If you were cast away on an island with just one Jewish text for company, which would you choose?
This week, Viv Bellos, director of Music, Alyth (North Western Reform Synagogue), selects Hakotel by Jossi Gamzu
It’s very difficult after 35 years as a director of music in a synagogue to disassociate a Jewish text from the form in which I have always approached the words, that of a song or chant.
So when I was asked to choose a favourite text, I found myself veering towards poetry rather than liturgy. Israel is very present in my thoughts at the moment. In a few weeks I will be taking the Alyth Ramblers on their fourth annual hike in Israel, this year in the Galilee. These weeks in Israel connecting with different areas of the country have strengthened my love for the land, its beauty, history and the many diverse peoples who inhabit it.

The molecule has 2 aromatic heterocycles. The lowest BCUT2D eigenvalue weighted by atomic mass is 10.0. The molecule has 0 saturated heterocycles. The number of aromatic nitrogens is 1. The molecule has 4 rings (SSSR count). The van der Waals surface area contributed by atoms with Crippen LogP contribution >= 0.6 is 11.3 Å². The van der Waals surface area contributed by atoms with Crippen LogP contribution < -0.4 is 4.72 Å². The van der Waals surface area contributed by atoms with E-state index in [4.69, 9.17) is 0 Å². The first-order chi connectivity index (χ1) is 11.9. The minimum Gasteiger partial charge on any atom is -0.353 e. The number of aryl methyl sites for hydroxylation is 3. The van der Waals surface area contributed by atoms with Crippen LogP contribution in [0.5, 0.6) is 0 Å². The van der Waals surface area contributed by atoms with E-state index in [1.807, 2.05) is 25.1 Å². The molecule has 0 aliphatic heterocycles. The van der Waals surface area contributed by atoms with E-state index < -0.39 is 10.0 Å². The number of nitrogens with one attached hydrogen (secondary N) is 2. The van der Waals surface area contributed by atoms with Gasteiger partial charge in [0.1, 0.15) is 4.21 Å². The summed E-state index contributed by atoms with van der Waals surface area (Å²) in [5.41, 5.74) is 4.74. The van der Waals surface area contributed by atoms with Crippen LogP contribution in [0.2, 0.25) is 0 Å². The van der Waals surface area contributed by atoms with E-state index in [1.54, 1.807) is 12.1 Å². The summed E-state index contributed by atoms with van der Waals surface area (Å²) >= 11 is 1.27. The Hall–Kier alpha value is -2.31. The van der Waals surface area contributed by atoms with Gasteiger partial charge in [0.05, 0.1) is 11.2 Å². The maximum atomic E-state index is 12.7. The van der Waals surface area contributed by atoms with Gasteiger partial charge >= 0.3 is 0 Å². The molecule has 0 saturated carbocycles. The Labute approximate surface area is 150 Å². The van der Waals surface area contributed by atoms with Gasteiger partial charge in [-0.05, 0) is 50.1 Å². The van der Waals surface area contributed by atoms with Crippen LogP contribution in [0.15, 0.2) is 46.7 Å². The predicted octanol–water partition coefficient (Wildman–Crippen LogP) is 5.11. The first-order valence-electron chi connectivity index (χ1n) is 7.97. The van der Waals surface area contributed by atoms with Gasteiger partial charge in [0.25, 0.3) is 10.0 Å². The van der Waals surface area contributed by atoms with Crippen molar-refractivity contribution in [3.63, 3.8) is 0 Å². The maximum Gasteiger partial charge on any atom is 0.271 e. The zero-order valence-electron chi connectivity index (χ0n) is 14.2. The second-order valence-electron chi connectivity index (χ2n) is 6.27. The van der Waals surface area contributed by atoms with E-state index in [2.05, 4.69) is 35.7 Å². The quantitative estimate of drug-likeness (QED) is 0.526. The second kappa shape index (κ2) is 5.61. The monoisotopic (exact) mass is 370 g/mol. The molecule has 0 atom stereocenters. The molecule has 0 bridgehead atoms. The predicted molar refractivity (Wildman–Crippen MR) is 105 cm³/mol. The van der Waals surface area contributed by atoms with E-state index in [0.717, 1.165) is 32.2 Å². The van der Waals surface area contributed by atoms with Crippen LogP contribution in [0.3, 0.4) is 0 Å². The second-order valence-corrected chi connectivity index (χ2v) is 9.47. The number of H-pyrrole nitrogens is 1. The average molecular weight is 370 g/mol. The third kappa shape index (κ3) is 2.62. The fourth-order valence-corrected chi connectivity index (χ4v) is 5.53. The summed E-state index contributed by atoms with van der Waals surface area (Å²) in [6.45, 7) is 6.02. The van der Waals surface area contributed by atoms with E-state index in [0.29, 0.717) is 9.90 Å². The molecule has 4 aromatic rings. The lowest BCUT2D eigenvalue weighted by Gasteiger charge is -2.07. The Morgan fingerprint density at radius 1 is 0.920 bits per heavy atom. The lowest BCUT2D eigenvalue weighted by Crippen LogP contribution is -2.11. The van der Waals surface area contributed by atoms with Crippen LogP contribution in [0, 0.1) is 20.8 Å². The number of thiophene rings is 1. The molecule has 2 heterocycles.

Israel is also in our thoughts after the elections and, as soon as Pesach is over, we celebrate the miracle that was the creation of the Jewish state with Yom Ha’atzmaut.
However the day before Yom Ha’atzmaut, on Yom Hazikaron, we commemorate all the lives that have been lost in the conflicts since the establishment of the state and every year I sing the poem that I have chosen as my favourite text, Hakotel, or The Western Wall, by Jossi Gamzu, marking the capture of the Western Wall during the Six Day War in 1967.
No matter how many times I read the poem, nor how often I sing the beautiful setting by Dubi Zelzer, I feel my flesh prickle with emotion at the powerful imagery that the poem evokes.
This poem describes the emotions of three people as they stand in front of the wall for the first time; a girl, a paratrooper and a mother.
The mother is counting the cost of the life of her son in the infantry, and I am always moved by the most powerful line in the chorus: There are people with a heart of stone and there are stones with a human heart – yesh anashim im lev shel even, yesh avanim im lev adam’.